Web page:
All good things must come to an end; in less than four months, Microsoft will officially end support for Windows XP.
Here are the steps I’ll take to ensure that my remaining XP machines are as secure as they can be.
(Note: Many of the following tips can be applied to newer versions of Windows, too.)
What does “end of support” mean? After April 8, 2014, Microsoft will — among other things — no longer release security updates for its 12-year-old operating system. Third-party hardware and software vendors might also take a cue from Redmond and drop development of XP-compatible drivers, add-ons, and utilities on their new products.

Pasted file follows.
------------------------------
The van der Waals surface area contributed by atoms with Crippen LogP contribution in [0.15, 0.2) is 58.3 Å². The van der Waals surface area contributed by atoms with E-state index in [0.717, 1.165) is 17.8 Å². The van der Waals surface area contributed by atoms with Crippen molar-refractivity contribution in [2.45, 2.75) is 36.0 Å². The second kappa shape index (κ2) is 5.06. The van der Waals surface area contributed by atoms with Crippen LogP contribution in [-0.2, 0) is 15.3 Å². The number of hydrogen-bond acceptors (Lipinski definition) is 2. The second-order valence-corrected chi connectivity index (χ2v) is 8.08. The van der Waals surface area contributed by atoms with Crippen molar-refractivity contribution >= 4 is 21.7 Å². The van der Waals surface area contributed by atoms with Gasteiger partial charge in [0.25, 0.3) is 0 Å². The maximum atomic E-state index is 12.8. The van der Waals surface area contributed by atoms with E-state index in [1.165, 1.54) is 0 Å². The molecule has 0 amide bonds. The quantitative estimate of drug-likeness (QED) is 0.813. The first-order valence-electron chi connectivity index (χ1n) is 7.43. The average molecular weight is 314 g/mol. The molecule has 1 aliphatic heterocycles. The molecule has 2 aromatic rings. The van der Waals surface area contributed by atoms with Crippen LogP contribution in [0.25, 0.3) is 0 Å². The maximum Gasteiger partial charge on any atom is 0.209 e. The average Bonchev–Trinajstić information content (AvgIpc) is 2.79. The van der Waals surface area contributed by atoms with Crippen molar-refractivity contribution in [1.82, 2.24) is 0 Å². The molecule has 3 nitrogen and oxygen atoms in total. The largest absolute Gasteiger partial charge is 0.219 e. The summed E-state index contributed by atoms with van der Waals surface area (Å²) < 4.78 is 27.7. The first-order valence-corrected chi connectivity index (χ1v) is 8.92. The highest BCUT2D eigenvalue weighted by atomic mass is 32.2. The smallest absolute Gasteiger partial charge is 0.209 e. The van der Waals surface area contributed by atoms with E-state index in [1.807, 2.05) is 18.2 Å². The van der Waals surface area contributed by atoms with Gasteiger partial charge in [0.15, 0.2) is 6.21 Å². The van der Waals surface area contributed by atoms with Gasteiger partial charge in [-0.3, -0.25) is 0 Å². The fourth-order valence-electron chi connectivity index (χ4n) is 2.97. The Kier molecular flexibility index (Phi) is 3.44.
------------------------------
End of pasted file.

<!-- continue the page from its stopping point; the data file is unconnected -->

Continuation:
With that in mind, all XP users should start by asking themselves: “Do I really need to stick with an OS that will become increasingly unsecure?” It’s akin to driving an older car that’s not equipped with airbags. Sure, it’ll get the job done, but at what potential risk?
For business computing, moving off XP might not be an option. Some line-of-business apps will run only on Windows XP. The same can be true of some consumer products. For example, I have software that lets me customize my Pronto TV remote. But the app will run only on XP. So I keep XP on a virtual machine that’s running under Windows 7.
But those are rare exceptions. By and large, there’s no compelling reason to stick with XP — and, as noted above, there are important reasons not to.
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